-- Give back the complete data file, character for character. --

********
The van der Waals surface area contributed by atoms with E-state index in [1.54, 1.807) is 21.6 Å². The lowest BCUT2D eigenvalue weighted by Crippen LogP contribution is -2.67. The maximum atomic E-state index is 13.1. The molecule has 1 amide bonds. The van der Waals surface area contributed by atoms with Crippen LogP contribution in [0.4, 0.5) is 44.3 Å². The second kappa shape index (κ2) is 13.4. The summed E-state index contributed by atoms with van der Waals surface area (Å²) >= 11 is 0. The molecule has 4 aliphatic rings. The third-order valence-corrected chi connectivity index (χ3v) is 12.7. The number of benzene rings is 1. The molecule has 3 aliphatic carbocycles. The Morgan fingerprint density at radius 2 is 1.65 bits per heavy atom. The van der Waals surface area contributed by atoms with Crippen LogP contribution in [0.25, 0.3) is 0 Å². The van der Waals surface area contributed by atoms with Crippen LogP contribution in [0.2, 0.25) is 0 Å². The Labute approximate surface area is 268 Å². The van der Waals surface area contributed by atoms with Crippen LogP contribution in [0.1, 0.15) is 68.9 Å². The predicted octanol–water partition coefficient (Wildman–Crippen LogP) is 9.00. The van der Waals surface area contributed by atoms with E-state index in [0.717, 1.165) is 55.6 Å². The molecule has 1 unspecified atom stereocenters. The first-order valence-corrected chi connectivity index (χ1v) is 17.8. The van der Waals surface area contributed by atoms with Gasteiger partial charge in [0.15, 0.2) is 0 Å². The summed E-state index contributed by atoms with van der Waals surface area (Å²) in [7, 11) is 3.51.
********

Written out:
The van der Waals surface area contributed by atoms with E-state index in [1.54, 1.807) is 21.6 Å². The lowest BCUT2D eigenvalue weighted by Crippen LogP contribution is -2.67. The maximum atomic E-state index is 13.1. The molecule has 1 amide bonds. The van der Waals surface area contributed by atoms with Crippen LogP contribution in [0.4, 0.5) is 44.3 Å². The second kappa shape index (κ2) is 13.4. The summed E-state index contributed by atoms with van der Waals surface area (Å²) >= 11 is 0. The molecule has 4 aliphatic rings. The third-order valence-corrected chi connectivity index (χ3v) is 12.7. The number of benzene rings is 1. The molecule has 3 aliphatic carbocycles. The Morgan fingerprint density at radius 2 is 1.65 bits per heavy atom. The van der Waals surface area contributed by atoms with Crippen LogP contribution in [0.25, 0.3) is 0 Å². The van der Waals surface area contributed by atoms with Crippen LogP contribution in [0.2, 0.25) is 0 Å². The Labute approximate surface area is 268 Å². The van der Waals surface area contributed by atoms with Crippen LogP contribution in [0.1, 0.15) is 68.9 Å². The predicted octanol–water partition coefficient (Wildman–Crippen LogP) is 9.00. The van der Waals surface area contributed by atoms with E-state index in [0.717, 1.165) is 55.6 Å². The molecule has 1 unspecified atom stereocenters. The first-order valence-corrected chi connectivity index (χ1v) is 17.8. The van der Waals surface area contributed by atoms with Gasteiger partial charge in [0.15, 0.2) is 0 Å². The summed E-state index contributed by atoms with van der Waals surface area (Å²) in [7, 11) is 3.51.